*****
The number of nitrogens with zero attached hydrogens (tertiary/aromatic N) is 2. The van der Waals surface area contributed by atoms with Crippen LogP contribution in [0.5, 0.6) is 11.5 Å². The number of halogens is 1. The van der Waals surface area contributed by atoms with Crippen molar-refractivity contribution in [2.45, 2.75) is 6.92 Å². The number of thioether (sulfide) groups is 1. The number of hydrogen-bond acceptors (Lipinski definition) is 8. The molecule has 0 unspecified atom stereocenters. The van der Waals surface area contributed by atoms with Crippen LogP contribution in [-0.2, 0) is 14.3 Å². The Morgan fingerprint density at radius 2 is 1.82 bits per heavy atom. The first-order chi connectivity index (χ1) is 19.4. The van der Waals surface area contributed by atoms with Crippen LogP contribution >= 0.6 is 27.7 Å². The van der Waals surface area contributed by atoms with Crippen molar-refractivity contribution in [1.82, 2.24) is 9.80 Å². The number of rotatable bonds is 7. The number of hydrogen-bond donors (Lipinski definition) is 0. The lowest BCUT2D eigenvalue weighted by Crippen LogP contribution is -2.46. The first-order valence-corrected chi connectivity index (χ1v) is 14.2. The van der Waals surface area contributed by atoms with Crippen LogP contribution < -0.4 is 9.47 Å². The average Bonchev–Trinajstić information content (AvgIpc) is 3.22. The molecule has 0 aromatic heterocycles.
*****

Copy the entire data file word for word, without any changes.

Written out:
The number of nitrogens with zero attached hydrogens (tertiary/aromatic N) is 2. The van der Waals surface area contributed by atoms with Crippen LogP contribution in [0.5, 0.6) is 11.5 Å². The number of halogens is 1. The van der Waals surface area contributed by atoms with Crippen molar-refractivity contribution in [2.45, 2.75) is 6.92 Å². The number of thioether (sulfide) groups is 1. The number of hydrogen-bond acceptors (Lipinski definition) is 8. The molecule has 0 unspecified atom stereocenters. The van der Waals surface area contributed by atoms with Crippen LogP contribution in [-0.2, 0) is 14.3 Å². The Morgan fingerprint density at radius 2 is 1.82 bits per heavy atom. The first-order chi connectivity index (χ1) is 19.4. The van der Waals surface area contributed by atoms with Crippen LogP contribution >= 0.6 is 27.7 Å². The van der Waals surface area contributed by atoms with Crippen molar-refractivity contribution in [1.82, 2.24) is 9.80 Å². The number of rotatable bonds is 7. The number of hydrogen-bond donors (Lipinski definition) is 0. The lowest BCUT2D eigenvalue weighted by Crippen LogP contribution is -2.46. The first-order valence-corrected chi connectivity index (χ1v) is 14.2. The van der Waals surface area contributed by atoms with Crippen LogP contribution < -0.4 is 9.47 Å². The average Bonchev–Trinajstić information content (AvgIpc) is 3.22. The molecule has 0 aromatic heterocycles.